t’s been a little over a week since the conclusion of our National Conference on Education in San Diego. Based on positive news clips that keep coming in plus conversations about the conference through social media among our members, I’m pleased to see there is no sign of a let up in the positive momentum generated by AASA’s 150th anniversary celebration.
My time spent with superintendents during our meeting gave me perspective which supports our work as the premier organization for public school system leaders—enough to make our founding fathers proud.
For generations, AASA has been bringing together some of the sharpest minds in education at our conferences. And today, we’re working harder than ever on behalf of our superintendents in an effort to help them thrive on the job—and create enriching and robust programs that will lead to cutting-edge learning opportunities for the students they serve.
During our opening general session, it was an honor to congratulate Philip Lanoue, superintendent of Georgia’s Clarke County Schools, who was named AASA’s 2015 National Superintendent of the Year. It was equally gratifying to congratulate all of our State Superintendents of the Year. I look forward to our Superintendent of the Year Forum. This fall, these stellar educators will join us in Washington, D.C., to discuss the most critical issues in public education.
We were proud to present my friend, former U.S. Education Secretary Richard Riley, with our Champion for Children and Public Education Award. Throughout his illustrious career, Secretary Riley has demonstrated distinguished leadership, a passion for excellence in education and a commitment to our young people. I consider him to be one of public education’s best friends.
During our conference, we announced the launch of our Urban Superintendents Academy, a cross-institutional partnership with Howard University that will offer a dynamic new approach to urban superintendent preparation and certification. The uniqueness of this new program is that it will offer opportunities for educational leaders to become involved in a network of support, mentoring, and professional development related to the challenges and opportunities facing the 21st century urban leader. We thank Leslie Fenwick, Dean of Howard University’s School of Education, for her vision and support of this partnership.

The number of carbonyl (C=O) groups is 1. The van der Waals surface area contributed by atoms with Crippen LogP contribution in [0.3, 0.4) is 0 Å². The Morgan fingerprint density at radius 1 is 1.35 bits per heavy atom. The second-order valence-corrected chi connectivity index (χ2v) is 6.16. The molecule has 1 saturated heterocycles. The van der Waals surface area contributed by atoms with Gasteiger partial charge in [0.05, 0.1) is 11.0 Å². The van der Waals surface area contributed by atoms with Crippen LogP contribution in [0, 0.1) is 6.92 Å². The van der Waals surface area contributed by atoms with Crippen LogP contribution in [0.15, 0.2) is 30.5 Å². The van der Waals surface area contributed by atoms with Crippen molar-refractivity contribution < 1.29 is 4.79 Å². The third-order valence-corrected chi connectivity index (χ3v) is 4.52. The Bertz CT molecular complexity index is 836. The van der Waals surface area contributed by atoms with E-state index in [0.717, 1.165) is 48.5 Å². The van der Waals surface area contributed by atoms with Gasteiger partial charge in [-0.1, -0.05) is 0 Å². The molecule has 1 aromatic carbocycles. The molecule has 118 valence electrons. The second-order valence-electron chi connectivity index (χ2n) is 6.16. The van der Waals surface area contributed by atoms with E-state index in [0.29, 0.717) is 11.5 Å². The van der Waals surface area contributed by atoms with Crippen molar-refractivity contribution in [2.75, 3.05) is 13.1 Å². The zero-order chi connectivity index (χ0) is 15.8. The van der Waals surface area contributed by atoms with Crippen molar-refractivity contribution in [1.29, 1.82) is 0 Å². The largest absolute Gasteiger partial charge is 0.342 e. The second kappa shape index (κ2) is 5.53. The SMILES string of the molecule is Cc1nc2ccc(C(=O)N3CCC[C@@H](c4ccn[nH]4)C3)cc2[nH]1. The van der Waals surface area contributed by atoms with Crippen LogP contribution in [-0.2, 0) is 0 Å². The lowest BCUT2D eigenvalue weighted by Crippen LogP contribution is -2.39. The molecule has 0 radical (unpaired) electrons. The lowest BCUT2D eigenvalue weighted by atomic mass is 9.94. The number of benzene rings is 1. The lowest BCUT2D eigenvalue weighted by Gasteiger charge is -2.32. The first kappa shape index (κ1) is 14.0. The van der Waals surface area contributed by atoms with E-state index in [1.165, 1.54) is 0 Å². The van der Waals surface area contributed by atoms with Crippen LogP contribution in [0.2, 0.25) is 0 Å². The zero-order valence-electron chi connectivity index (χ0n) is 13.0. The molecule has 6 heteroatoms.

We also recognized the first cohort of superintendents who graduated from our National Superintendent Certification program. Throughout our conference, we heard firsthand the tremendous enthusiasm that these individuals shared about taking this big step forward in their careers.
As I was sitting at the San Diego airport waiting for my flight home, two thoughts came to mind. First, San Diego was a beautiful place to celebrate such a significant organization milestone. Second, when we convene America’s superintendents and school leaders to address common challenges to strengthen public education, we help empower children across the country—and uphold our promise of a brighter future through a world-class education for all. Through a variety of programs administered by AASA and our partners, we are doing just that.
I commend the superintendents, other administrators and exhibitors who joined us in San Diego for the 2015 National Conference on Education and the celebration of our 150th anniversary. I can’t wait for our 2016 national conference. See you in Phoenix!
For more information about the AASA’s 2015 National Conference on Education, visit Conference Daily Online.